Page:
Instructional Procedures

  1. Read the story Inch by Inch to the class. Ask the students:
    • Why would the inchworm be able to measure different birds?
    • How does he measure?
    • What do you think the inchworm will do when the nightingale asks the worm to measure her song?
    • Can you measure a song?
    • How can you measure a song?
  2. Explain to the students that they are going to measure just like the inchworm did. They need to choose a partner, or you may set this up ahead of time. Once they are with their partner, they need to get the tools they need to complete this activity. They will need an inchworm ruler for both students and one copy of the Inchworm Measurement blackline.
  3. Explain to the students that each team will find 10 objects in the classroom. They will estimate the length of each item, and then use their inchworms to measure each item. They will need to record their data on the Inchworm Measurement blackline.

Extensions:
Curriculum Extensions/Adaptations/ Integration

  • Advanced learners could use night crawlers in addition to their inchworms. Night crawlers could be equivalent to a foot. They could then repeat the activity using both night crawlers and inchworm measurements.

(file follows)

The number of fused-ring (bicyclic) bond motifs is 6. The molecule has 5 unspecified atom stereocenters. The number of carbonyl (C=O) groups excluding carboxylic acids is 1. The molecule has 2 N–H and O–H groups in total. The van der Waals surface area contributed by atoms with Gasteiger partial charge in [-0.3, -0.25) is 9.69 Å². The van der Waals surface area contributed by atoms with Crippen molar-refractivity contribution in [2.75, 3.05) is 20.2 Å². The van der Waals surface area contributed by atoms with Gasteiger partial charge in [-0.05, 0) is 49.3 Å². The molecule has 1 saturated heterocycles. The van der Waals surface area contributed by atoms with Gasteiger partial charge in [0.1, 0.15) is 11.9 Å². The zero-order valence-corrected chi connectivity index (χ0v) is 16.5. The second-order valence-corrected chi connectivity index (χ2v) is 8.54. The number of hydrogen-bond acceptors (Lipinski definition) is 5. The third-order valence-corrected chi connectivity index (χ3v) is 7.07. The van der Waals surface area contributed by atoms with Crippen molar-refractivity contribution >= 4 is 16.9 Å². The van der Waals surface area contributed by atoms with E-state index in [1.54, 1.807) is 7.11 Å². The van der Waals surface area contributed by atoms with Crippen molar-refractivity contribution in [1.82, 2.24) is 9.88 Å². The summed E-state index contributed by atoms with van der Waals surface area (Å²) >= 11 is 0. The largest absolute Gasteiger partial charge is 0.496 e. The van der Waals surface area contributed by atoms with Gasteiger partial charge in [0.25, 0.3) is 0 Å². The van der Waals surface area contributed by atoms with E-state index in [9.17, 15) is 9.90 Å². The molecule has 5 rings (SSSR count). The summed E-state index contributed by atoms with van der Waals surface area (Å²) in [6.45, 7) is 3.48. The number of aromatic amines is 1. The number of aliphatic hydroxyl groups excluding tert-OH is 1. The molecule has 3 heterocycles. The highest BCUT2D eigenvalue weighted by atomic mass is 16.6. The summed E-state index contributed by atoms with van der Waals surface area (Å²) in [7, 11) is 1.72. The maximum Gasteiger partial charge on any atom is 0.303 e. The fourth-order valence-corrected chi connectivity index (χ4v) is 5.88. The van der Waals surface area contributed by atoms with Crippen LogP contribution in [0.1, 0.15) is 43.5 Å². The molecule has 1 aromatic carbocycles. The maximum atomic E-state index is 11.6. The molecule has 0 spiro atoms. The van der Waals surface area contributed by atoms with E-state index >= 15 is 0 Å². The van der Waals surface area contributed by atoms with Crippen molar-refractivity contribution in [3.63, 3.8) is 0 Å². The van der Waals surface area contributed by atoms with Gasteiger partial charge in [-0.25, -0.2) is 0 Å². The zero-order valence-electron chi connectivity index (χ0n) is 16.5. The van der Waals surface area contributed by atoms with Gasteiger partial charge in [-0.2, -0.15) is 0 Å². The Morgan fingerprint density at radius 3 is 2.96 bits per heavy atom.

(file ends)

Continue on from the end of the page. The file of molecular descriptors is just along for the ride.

• Repeat this activity using centimeters and meters.
  • By working in pairs, students who do not understand or have other special needs can still participate and have a successful learning experience.

Family Connections

  • Have students take an Inchworm Measurement blackline home and measure 10 items there. Instruct them to bring the information back to school.
  • Compare the items that the students measured in their homes. Find the smallest measurement as well as the largest measurement that was presented.

Assessment Plan:

  • Observe students’ participation in class discussions and during the inchworm activity.
  • As a class, have each group share their favorite recorded measurement for an object they found in the classroom. Record each object’s name and its measurement on the board/or on a chart.
  • Compare the measurements the students recorded.
  • Collect the students’ worksheets to check for reasonable estimates and measurements.